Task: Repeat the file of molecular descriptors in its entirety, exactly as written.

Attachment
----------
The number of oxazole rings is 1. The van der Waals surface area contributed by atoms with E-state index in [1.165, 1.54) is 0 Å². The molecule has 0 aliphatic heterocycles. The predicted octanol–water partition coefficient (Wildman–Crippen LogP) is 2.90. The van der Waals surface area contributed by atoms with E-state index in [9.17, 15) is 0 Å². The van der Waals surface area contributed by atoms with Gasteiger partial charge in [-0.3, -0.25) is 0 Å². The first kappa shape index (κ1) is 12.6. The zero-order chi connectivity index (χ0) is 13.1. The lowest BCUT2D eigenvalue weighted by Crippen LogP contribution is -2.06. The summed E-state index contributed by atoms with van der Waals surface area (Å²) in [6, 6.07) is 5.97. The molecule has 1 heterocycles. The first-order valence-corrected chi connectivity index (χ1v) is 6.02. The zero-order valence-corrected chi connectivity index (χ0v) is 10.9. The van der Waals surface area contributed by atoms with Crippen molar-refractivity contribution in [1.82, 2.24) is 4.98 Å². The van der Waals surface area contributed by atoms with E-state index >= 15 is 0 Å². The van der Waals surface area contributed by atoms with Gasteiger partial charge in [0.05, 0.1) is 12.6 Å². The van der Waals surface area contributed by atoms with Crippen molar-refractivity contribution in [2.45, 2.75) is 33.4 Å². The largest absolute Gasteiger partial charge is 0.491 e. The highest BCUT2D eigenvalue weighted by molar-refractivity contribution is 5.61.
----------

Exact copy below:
The number of oxazole rings is 1. The van der Waals surface area contributed by atoms with E-state index in [1.165, 1.54) is 0 Å². The molecule has 0 aliphatic heterocycles. The predicted octanol–water partition coefficient (Wildman–Crippen LogP) is 2.90. The van der Waals surface area contributed by atoms with E-state index in [9.17, 15) is 0 Å². The van der Waals surface area contributed by atoms with Gasteiger partial charge in [-0.3, -0.25) is 0 Å². The first kappa shape index (κ1) is 12.6. The zero-order chi connectivity index (χ0) is 13.1. The lowest BCUT2D eigenvalue weighted by Crippen LogP contribution is -2.06. The summed E-state index contributed by atoms with van der Waals surface area (Å²) in [6, 6.07) is 5.97. The molecule has 1 heterocycles. The first-order valence-corrected chi connectivity index (χ1v) is 6.02. The zero-order valence-corrected chi connectivity index (χ0v) is 10.9. The van der Waals surface area contributed by atoms with Crippen molar-refractivity contribution in [1.82, 2.24) is 4.98 Å². The van der Waals surface area contributed by atoms with E-state index >= 15 is 0 Å². The van der Waals surface area contributed by atoms with Gasteiger partial charge in [0.05, 0.1) is 12.6 Å². The van der Waals surface area contributed by atoms with Crippen molar-refractivity contribution in [2.45, 2.75) is 33.4 Å². The largest absolute Gasteiger partial charge is 0.491 e. The highest BCUT2D eigenvalue weighted by molar-refractivity contribution is 5.61.